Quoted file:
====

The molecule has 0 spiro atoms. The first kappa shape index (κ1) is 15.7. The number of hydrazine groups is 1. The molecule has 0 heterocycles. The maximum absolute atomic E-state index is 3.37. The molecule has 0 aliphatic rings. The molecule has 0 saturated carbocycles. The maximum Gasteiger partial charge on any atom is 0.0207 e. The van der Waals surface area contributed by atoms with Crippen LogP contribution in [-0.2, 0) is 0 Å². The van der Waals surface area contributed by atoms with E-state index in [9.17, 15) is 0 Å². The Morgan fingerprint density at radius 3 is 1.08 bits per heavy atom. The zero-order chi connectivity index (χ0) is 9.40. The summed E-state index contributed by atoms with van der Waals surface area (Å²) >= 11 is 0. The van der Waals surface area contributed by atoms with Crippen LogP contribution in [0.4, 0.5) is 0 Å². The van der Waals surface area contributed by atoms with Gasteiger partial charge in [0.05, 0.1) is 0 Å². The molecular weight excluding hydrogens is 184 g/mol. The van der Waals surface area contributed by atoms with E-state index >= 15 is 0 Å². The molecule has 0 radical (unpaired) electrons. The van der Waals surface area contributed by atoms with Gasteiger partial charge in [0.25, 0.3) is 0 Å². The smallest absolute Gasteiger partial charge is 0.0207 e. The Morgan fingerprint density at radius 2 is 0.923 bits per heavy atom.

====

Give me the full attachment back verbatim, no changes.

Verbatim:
The molecule has 0 spiro atoms. The first kappa shape index (κ1) is 15.7. The number of hydrazine groups is 1. The molecule has 0 heterocycles. The maximum absolute atomic E-state index is 3.37. The molecule has 0 aliphatic rings. The molecule has 0 saturated carbocycles. The maximum Gasteiger partial charge on any atom is 0.0207 e. The van der Waals surface area contributed by atoms with Crippen LogP contribution in [-0.2, 0) is 0 Å². The van der Waals surface area contributed by atoms with E-state index in [9.17, 15) is 0 Å². The Morgan fingerprint density at radius 3 is 1.08 bits per heavy atom. The zero-order chi connectivity index (χ0) is 9.40. The summed E-state index contributed by atoms with van der Waals surface area (Å²) >= 11 is 0. The van der Waals surface area contributed by atoms with Crippen LogP contribution in [0.4, 0.5) is 0 Å². The van der Waals surface area contributed by atoms with Gasteiger partial charge in [0.05, 0.1) is 0 Å². The molecular weight excluding hydrogens is 184 g/mol. The van der Waals surface area contributed by atoms with E-state index >= 15 is 0 Å². The molecule has 0 radical (unpaired) electrons. The van der Waals surface area contributed by atoms with Gasteiger partial charge in [0.25, 0.3) is 0 Å². The smallest absolute Gasteiger partial charge is 0.0207 e. The Morgan fingerprint density at radius 2 is 0.923 bits per heavy atom.